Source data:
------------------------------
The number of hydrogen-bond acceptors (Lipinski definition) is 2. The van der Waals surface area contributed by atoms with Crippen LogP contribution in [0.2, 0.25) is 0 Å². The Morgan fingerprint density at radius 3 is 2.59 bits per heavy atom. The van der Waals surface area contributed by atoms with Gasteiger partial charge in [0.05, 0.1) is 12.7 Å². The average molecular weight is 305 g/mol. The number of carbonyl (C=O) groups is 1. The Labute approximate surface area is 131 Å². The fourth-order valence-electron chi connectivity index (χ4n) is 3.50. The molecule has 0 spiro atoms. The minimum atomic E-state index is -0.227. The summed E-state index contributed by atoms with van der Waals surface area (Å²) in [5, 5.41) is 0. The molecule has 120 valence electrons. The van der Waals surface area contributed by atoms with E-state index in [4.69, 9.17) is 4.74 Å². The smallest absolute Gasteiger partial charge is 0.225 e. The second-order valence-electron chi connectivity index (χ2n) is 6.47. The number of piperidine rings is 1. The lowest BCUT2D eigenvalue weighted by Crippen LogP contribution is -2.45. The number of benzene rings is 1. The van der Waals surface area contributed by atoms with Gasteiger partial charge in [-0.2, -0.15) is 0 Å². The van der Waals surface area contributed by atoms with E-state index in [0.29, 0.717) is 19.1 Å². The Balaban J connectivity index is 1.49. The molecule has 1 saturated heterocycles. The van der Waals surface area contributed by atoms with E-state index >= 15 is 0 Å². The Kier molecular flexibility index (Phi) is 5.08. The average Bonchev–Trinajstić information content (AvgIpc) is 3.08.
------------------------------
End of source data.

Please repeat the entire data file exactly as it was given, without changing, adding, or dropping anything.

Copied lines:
The number of hydrogen-bond acceptors (Lipinski definition) is 2. The van der Waals surface area contributed by atoms with Crippen LogP contribution in [0.2, 0.25) is 0 Å². The Morgan fingerprint density at radius 3 is 2.59 bits per heavy atom. The van der Waals surface area contributed by atoms with Gasteiger partial charge in [0.05, 0.1) is 12.7 Å². The average molecular weight is 305 g/mol. The number of carbonyl (C=O) groups is 1. The Labute approximate surface area is 131 Å². The fourth-order valence-electron chi connectivity index (χ4n) is 3.50. The molecule has 0 spiro atoms. The minimum atomic E-state index is -0.227. The summed E-state index contributed by atoms with van der Waals surface area (Å²) in [5, 5.41) is 0. The molecule has 120 valence electrons. The van der Waals surface area contributed by atoms with E-state index in [4.69, 9.17) is 4.74 Å². The smallest absolute Gasteiger partial charge is 0.225 e. The second-order valence-electron chi connectivity index (χ2n) is 6.47. The number of piperidine rings is 1. The lowest BCUT2D eigenvalue weighted by Crippen LogP contribution is -2.45. The number of benzene rings is 1. The van der Waals surface area contributed by atoms with Gasteiger partial charge in [-0.2, -0.15) is 0 Å². The van der Waals surface area contributed by atoms with E-state index in [0.29, 0.717) is 19.1 Å². The Balaban J connectivity index is 1.49. The molecule has 1 saturated heterocycles. The van der Waals surface area contributed by atoms with E-state index >= 15 is 0 Å². The Kier molecular flexibility index (Phi) is 5.08. The average Bonchev–Trinajstić information content (AvgIpc) is 3.08.